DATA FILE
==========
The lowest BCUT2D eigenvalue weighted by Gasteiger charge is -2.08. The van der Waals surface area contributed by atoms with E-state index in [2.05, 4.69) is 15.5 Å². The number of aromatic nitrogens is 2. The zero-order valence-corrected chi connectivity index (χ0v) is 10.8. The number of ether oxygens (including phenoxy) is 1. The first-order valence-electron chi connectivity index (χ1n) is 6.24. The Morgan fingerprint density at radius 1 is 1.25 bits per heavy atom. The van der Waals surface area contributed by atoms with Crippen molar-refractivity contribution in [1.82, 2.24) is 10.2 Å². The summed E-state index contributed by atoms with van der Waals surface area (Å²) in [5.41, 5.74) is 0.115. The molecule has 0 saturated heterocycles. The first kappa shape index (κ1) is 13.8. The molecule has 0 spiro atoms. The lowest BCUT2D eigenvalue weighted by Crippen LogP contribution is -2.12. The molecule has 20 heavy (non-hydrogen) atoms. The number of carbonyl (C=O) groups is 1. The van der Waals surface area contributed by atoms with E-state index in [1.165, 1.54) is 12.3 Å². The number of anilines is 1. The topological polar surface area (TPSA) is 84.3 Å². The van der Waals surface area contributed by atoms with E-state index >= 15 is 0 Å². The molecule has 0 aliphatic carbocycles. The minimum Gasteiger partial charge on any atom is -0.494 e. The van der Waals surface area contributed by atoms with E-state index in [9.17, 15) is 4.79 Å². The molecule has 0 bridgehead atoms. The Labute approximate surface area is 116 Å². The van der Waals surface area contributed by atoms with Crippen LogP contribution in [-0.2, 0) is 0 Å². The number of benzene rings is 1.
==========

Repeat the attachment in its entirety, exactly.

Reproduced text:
The lowest BCUT2D eigenvalue weighted by Gasteiger charge is -2.08. The van der Waals surface area contributed by atoms with E-state index in [2.05, 4.69) is 15.5 Å². The number of aromatic nitrogens is 2. The zero-order valence-corrected chi connectivity index (χ0v) is 10.8. The number of ether oxygens (including phenoxy) is 1. The first-order valence-electron chi connectivity index (χ1n) is 6.24. The Morgan fingerprint density at radius 1 is 1.25 bits per heavy atom. The van der Waals surface area contributed by atoms with Crippen molar-refractivity contribution in [1.82, 2.24) is 10.2 Å². The summed E-state index contributed by atoms with van der Waals surface area (Å²) in [5.41, 5.74) is 0.115. The molecule has 0 saturated heterocycles. The first kappa shape index (κ1) is 13.8. The molecule has 0 spiro atoms. The lowest BCUT2D eigenvalue weighted by Crippen LogP contribution is -2.12. The molecule has 20 heavy (non-hydrogen) atoms. The number of carbonyl (C=O) groups is 1. The van der Waals surface area contributed by atoms with E-state index in [1.165, 1.54) is 12.3 Å². The number of anilines is 1. The topological polar surface area (TPSA) is 84.3 Å². The van der Waals surface area contributed by atoms with E-state index >= 15 is 0 Å². The molecule has 0 aliphatic carbocycles. The minimum Gasteiger partial charge on any atom is -0.494 e. The van der Waals surface area contributed by atoms with E-state index in [9.17, 15) is 4.79 Å². The molecule has 0 bridgehead atoms. The Labute approximate surface area is 116 Å². The van der Waals surface area contributed by atoms with Crippen LogP contribution in [-0.2, 0) is 0 Å². The number of benzene rings is 1.